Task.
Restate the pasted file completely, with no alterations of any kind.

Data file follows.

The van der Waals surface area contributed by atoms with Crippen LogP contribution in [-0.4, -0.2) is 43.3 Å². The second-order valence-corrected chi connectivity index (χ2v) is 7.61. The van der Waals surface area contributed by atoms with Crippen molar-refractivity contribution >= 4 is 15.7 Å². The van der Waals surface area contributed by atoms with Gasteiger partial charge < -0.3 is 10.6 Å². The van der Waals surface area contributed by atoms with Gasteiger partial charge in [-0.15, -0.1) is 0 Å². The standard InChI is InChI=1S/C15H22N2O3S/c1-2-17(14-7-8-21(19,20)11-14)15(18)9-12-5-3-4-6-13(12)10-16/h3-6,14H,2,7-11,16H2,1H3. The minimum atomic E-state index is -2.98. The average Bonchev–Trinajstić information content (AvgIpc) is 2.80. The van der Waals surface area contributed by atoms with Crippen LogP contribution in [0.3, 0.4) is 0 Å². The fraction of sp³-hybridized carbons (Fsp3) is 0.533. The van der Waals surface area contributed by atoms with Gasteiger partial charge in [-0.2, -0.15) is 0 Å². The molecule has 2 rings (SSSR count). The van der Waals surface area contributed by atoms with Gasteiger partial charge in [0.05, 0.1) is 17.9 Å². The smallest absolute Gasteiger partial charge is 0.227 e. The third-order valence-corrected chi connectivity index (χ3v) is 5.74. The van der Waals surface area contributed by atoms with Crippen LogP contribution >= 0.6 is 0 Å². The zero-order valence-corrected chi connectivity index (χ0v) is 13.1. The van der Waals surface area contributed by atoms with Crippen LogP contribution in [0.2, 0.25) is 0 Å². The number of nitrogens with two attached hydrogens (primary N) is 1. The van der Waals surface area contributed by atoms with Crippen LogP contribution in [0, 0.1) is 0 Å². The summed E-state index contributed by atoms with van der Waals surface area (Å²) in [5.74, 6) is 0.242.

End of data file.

The van der Waals surface area contributed by atoms with Crippen LogP contribution in [-0.4, -0.2) is 43.3 Å². The second-order valence-corrected chi connectivity index (χ2v) is 7.61. The van der Waals surface area contributed by atoms with Crippen molar-refractivity contribution >= 4 is 15.7 Å². The van der Waals surface area contributed by atoms with Gasteiger partial charge < -0.3 is 10.6 Å². The van der Waals surface area contributed by atoms with Gasteiger partial charge in [-0.15, -0.1) is 0 Å². The standard InChI is InChI=1S/C15H22N2O3S/c1-2-17(14-7-8-21(19,20)11-14)15(18)9-12-5-3-4-6-13(12)10-16/h3-6,14H,2,7-11,16H2,1H3. The minimum atomic E-state index is -2.98. The average Bonchev–Trinajstić information content (AvgIpc) is 2.80. The van der Waals surface area contributed by atoms with Crippen LogP contribution in [0.3, 0.4) is 0 Å². The fraction of sp³-hybridized carbons (Fsp3) is 0.533. The van der Waals surface area contributed by atoms with Gasteiger partial charge in [-0.2, -0.15) is 0 Å². The molecule has 2 rings (SSSR count). The van der Waals surface area contributed by atoms with Gasteiger partial charge in [0.05, 0.1) is 17.9 Å². The smallest absolute Gasteiger partial charge is 0.227 e. The third-order valence-corrected chi connectivity index (χ3v) is 5.74. The van der Waals surface area contributed by atoms with Crippen LogP contribution >= 0.6 is 0 Å². The zero-order valence-corrected chi connectivity index (χ0v) is 13.1. The van der Waals surface area contributed by atoms with Crippen LogP contribution in [0.2, 0.25) is 0 Å². The number of nitrogens with two attached hydrogens (primary N) is 1. The van der Waals surface area contributed by atoms with Crippen LogP contribution in [0, 0.1) is 0 Å². The summed E-state index contributed by atoms with van der Waals surface area (Å²) in [5.74, 6) is 0.242.